• If y is nonempty, a char is popped off it and pushed into x. If x becomes a palindrome, we call the main function f on the tail of y and add 1 to account for x. Also, we call ! on the new x and y to not miss any potential splitting.
  • If y is empty, we return [0] (one splitting of length 0) if x is also empty, and [] (no splittings) otherwise.

The main function f just calls "" ! x and takes the minimum of the results.

x!(a:b)|          -- Function ! on inputs x and list with head a and tail b,
  p<-a:x=         -- where p is the list a:x, is
  p!b++           -- the numbers in p!b, and
  [1+f b|         -- 1 + f b,
   p==reverse p]  -- but only if p is a palindrome.
x!y=              -- Function ! on inputs x and (empty) list y is
  [0|             -- 0,
   x==y]          -- but only if x is also empty.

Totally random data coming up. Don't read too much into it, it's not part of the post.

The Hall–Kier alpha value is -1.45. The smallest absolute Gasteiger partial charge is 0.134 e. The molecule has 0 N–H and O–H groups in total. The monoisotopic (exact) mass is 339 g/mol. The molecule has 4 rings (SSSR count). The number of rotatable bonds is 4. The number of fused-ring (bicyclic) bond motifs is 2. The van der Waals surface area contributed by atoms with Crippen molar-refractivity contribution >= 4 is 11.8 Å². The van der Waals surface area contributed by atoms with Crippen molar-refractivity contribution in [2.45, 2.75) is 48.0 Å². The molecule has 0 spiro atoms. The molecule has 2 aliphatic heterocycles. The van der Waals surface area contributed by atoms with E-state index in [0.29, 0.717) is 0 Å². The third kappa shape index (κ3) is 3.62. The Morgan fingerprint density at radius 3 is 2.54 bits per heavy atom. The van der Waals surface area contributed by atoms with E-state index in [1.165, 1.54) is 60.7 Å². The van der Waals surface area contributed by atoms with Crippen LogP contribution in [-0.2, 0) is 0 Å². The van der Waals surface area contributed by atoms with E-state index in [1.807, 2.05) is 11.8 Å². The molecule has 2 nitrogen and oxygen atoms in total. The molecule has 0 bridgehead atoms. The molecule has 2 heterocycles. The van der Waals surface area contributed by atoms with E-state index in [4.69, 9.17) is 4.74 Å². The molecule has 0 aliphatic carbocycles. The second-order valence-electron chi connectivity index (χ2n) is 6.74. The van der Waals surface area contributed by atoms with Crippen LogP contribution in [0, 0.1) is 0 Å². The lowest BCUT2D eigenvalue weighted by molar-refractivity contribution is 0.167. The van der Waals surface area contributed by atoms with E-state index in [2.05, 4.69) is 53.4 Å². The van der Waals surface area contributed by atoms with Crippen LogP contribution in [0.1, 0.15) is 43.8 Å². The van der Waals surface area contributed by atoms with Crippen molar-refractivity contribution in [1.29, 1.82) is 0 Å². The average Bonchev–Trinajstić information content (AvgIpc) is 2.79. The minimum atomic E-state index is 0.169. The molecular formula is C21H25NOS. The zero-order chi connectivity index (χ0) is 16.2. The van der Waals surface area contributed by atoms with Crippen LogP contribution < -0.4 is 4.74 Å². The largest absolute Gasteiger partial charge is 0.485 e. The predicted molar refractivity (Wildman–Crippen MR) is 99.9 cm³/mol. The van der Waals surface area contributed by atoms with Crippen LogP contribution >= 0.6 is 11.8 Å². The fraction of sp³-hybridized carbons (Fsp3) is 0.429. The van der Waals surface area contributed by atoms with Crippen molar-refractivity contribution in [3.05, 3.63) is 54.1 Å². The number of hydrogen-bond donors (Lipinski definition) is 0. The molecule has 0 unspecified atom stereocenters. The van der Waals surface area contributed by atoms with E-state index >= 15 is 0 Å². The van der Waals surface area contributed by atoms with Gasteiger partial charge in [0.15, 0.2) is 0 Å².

f=                -- Function f is:
  minimum.(""!)   -- evaluate ! on empty string and input, then take minimum.
\$\endgroup\$
3
\$\begingroup\$

JavaScript (Firefox 30-57), 97 bytes

f=(s,t=``,i=0)=>s?Math.min(...(for(c of s)if([...t+=c].reverse(++i).join``==t)1+f(s.slice(i)))):0

ES6 port:

f=(s,t=``)=>s?Math.min(...[...s].map((c,i)=>[...t+=c].reverse().join``==t?1+f(s.slice(i+1)):1/0)):0
<input oninput=o.textContent=f(this.value)><pre id=o>

It seems such a simple solution that I keep thinking I've forgotten something but it does at least pass all the test cases.

\$\endgroup\$
1
\$\begingroup\$

Haskell, 139 116 109 bytes

h[]=[[]]
h x=words.concat<$>mapM(\c->[[c],c:" "])x
r x=reverse x==x
g x=minimum[length y|y<-h x,and$r<$>y]

Still green at Haskell golfing but here is my best attempt I can come up with quickly.

  • h is a function that creates a List of all possible contiguous subsequences of a List (like a string). It takes the input String and breaks it out for g.
  • r is a simple function that returns a Boolean for if a List is a palindrome
  • g is the main function that takes an input List, calls h to get the list of contiguous subsequence possibilities, filters on (and.map r) to remove sub lists that do not contain a palindrome, at which point length is applied to the list, and then the result is sorted so we can grab the head which is the answer.